Digestion-friendly transport

When preparing to trailer your horse, don’t forget to add “ulcer prevention” to your travel checklist.
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When planning an overnight trip with your horse, there’s a lot to think about—from packing a first-aid kit to remembering any required health paperwork. You may also want to add “ulcer prevention” to that checklist.

A man tying a horse to the side of a stock trailer.

Preventive ulcer treatment can be a good idea prior to an overnight road trip

Gastric ulcers, which are lesions in the stomach lining associated with inflammation, can cause discomfort, weight loss and even attitude changes in horses. Common causes for gastric ulcers are high-grain diets and long-term use of non-steroidal anti- inflammatory medications, but stress can also lead to their development.

Click here to learn what three things to investigate when your horse is uneasy in the trailer.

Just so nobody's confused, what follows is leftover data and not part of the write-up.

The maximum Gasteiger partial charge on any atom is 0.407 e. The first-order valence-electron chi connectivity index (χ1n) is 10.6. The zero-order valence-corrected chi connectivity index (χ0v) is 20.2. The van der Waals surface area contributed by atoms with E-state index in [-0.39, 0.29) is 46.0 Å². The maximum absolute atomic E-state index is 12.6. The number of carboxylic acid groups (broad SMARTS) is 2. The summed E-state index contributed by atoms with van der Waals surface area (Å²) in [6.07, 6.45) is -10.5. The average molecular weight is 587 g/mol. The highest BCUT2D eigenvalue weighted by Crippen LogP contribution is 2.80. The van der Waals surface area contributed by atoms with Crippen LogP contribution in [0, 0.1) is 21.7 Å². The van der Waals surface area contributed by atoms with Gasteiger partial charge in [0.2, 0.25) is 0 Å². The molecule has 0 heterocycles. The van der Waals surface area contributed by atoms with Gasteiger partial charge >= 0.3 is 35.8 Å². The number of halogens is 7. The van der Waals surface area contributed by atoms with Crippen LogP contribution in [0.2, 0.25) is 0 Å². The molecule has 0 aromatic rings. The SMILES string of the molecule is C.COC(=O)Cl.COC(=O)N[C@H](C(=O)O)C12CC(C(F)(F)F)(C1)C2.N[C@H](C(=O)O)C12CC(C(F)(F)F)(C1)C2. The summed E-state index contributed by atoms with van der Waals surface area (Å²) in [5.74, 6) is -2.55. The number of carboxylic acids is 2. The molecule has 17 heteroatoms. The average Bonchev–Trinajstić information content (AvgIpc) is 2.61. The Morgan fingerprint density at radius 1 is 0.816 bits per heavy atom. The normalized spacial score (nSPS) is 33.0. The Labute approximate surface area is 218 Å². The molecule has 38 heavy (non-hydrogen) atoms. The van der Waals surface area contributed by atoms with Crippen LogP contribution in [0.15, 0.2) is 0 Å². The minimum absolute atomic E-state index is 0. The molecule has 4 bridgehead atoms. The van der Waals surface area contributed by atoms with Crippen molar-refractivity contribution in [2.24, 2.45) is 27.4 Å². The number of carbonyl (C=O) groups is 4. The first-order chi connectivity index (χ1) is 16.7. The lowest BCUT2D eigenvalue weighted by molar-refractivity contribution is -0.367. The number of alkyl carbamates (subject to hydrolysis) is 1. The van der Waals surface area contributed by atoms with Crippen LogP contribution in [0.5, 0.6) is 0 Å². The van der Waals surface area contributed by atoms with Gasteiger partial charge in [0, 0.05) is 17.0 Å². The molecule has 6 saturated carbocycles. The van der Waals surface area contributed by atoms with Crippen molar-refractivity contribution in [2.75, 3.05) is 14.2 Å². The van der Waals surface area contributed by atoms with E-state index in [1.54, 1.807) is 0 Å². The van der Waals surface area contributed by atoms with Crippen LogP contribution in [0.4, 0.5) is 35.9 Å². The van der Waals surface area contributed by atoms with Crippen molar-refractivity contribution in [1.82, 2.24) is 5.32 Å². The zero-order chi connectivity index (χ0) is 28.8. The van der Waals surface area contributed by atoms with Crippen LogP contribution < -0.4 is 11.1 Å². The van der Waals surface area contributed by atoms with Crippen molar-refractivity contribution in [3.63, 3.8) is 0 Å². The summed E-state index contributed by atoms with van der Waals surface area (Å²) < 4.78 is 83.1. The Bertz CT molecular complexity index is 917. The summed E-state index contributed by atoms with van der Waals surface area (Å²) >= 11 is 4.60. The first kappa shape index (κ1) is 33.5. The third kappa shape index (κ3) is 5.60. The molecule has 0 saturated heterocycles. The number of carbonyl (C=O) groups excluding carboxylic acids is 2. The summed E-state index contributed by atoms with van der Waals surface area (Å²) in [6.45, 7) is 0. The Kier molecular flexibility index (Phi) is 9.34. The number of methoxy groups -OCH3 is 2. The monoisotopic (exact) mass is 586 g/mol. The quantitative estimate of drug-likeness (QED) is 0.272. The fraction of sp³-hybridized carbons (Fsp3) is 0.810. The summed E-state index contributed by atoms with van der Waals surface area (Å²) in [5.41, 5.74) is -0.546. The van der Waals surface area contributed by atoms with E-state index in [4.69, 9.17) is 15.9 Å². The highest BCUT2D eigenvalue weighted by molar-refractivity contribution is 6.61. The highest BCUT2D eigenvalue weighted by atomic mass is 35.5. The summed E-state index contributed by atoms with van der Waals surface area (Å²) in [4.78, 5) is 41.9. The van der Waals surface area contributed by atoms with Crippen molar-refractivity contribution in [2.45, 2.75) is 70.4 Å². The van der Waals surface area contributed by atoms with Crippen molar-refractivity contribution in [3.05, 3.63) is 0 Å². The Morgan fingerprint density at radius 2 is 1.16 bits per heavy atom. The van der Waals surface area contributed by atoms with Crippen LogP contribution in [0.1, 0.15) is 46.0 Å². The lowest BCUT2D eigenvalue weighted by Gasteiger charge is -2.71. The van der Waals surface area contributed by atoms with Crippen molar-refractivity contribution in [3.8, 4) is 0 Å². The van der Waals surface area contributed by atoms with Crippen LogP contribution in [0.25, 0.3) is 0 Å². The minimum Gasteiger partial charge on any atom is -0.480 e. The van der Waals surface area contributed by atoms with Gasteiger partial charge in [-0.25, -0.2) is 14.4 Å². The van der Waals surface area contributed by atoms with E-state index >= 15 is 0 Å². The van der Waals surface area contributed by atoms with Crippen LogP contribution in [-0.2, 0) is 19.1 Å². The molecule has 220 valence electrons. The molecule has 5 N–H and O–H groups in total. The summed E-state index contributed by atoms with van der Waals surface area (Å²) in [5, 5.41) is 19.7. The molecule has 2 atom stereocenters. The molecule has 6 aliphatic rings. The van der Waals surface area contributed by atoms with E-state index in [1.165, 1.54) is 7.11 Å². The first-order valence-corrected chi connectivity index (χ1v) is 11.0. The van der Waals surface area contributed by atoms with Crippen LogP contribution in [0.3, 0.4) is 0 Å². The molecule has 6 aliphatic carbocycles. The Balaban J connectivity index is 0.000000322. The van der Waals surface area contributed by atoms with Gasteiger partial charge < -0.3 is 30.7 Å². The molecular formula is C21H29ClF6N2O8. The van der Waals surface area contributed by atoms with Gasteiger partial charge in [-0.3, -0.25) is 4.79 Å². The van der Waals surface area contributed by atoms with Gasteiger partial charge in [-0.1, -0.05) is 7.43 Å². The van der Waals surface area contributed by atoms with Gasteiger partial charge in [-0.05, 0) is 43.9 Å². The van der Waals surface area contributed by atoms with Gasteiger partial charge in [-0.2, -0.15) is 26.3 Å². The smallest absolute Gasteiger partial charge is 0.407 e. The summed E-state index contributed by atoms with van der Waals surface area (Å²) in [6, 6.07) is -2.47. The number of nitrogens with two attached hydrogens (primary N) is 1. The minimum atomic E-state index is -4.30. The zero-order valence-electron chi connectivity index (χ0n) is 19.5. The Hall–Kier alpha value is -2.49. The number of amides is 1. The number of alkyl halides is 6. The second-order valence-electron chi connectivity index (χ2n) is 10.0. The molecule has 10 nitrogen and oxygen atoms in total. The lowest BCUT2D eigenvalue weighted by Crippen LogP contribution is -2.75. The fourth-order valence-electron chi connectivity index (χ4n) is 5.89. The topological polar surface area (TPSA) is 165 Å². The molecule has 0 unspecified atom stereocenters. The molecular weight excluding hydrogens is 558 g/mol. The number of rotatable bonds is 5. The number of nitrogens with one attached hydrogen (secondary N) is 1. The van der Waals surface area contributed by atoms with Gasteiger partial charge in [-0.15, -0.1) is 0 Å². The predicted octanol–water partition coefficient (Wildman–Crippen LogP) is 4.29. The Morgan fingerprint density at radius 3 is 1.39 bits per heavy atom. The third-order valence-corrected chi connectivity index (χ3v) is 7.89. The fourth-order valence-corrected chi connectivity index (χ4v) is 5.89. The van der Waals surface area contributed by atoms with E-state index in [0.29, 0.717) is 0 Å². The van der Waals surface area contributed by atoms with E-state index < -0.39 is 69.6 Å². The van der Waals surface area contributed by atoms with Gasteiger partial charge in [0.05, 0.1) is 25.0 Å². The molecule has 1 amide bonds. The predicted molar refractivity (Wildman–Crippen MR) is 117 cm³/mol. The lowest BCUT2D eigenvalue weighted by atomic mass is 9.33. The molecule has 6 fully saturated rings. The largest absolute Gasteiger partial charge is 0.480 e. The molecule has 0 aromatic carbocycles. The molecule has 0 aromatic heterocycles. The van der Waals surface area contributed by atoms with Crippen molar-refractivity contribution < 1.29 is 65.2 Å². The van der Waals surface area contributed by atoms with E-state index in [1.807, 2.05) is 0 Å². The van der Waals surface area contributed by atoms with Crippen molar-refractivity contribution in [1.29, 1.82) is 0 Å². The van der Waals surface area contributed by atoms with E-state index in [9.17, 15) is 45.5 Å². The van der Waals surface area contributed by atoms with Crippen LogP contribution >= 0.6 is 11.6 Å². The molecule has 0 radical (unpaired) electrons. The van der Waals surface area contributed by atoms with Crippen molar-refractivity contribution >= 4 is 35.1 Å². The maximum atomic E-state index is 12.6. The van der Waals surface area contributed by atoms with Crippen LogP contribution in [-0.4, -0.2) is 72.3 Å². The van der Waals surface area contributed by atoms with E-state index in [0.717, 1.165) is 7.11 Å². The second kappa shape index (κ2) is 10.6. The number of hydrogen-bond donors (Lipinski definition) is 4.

Research has shown that the simple act of trailering a horse to a different location and staying overnight can induce gastric ulcers in horses, even in those who are seasoned travelers and do not seem outwardly bothered by the experience. With this in mind, you may want to consider putting a horse who travels frequently on an ulcer-preventing feed or supplement and then treating him the day before an overnight trip with a preventive dose of omeprazole paste.

Even with preventive ulcer treatments, be sure to provide a traveling horse with plenty of water and unlimited forage to keep his digestive system functioning as normally as possible. If your horse is an inexperienced traveler or particularly nervous, bringing along a herd mate is also a good idea, if feasible.

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